With the ever-rising cost of living, more and more people are working later into their lives, which is what makes early retirement such an unfortunate circumstance. Being forced into early retirement can be one of the most stressful times in your life, throwing you into economic turmoil and possibly leaving you confused as to how you should move on. Fortunately, so long as you act calmly and confidently, you can bounce back from early retirement easily and effectively.
Learn how to move forward after you’ve experienced forced early retirement and get help formulating your plan from an experienced elder law attorney.
Working in Your Older Years
Before discussing strategies for rebounding from a forced early retirement, it can be good idea to examine some facts about senior citizens in the workforce. In 2013, there were nearly 1.8 million people over the age of 55 unemployed and struggling to find a new job. What this means is that there are countless seniors in the same boat as you: Trying to find some way to get gainful employment until they reach retirement age.
Unfortunately, it’s estimated that workers over the age of 55 may need to search for a year or more before finding a new position, which means that you need to act decisively after you’ve been forced into early retirement.
Act with Intelligence After Early Retirement
The most important thing you can do when you’ve been forced into early retirement is to convince potential employers that your age is not a factor in your ability to work. Many employers will be under the impression that your age means you’re afraid of or unable to use technology, which means that you need to prove other.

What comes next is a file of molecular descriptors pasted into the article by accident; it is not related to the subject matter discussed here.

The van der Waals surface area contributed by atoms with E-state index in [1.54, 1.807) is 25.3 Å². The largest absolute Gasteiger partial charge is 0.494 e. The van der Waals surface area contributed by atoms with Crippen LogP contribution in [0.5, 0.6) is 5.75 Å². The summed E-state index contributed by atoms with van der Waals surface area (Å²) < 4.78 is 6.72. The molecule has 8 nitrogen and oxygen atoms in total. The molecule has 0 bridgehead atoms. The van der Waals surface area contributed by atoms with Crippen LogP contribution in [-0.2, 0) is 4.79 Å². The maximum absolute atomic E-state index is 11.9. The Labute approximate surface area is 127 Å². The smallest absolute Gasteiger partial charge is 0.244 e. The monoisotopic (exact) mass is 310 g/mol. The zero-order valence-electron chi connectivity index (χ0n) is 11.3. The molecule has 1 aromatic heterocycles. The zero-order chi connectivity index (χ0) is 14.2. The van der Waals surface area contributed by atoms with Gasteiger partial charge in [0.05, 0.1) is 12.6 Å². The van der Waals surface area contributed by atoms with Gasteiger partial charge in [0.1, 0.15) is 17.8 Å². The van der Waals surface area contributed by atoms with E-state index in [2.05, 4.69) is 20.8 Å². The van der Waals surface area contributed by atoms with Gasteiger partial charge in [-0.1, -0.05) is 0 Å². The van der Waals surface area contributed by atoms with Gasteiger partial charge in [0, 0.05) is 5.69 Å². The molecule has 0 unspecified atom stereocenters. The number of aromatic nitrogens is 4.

Start using all of the most popular social networking sites, including Twitter, Facebook and LinkedIn. You should also teach yourself the basic usage of smart devices and cloud computing. If you’re able to demonstrate your technological proficiency, you’ll be able make yourself more attractive to employers and better able to compete with younger applicants.
Things to Avoid
In addition to making a plan of action after early retirement, there are also some things you should make sure to avoid that can make it much more difficult for you to find a job than it might be otherwise. For example, try not to waste time by applying for every open position available. Target the employment opportunities that match your skill set and are more likely to result in a callback.
Also, be sure not to underestimate the importance of networking. After early retirement, put your feelers out to see if any of your business connections may have leads on employment opportunities. Failing to network effectively can cause you to miss out on the second career that may get you to the normal retirement age.
Get Help with Your Forced Early Retirement
If you’re struggling after forced early retirement, then your best resource is to come up with a plan of action with the assistance of the Stano Law Firm. Our team is enthusiastic and knowledgeable about multiple areas of elder law, and we can give you tips on the best way to act after you’ve lost your job. Schedule a consultation with us today to get started.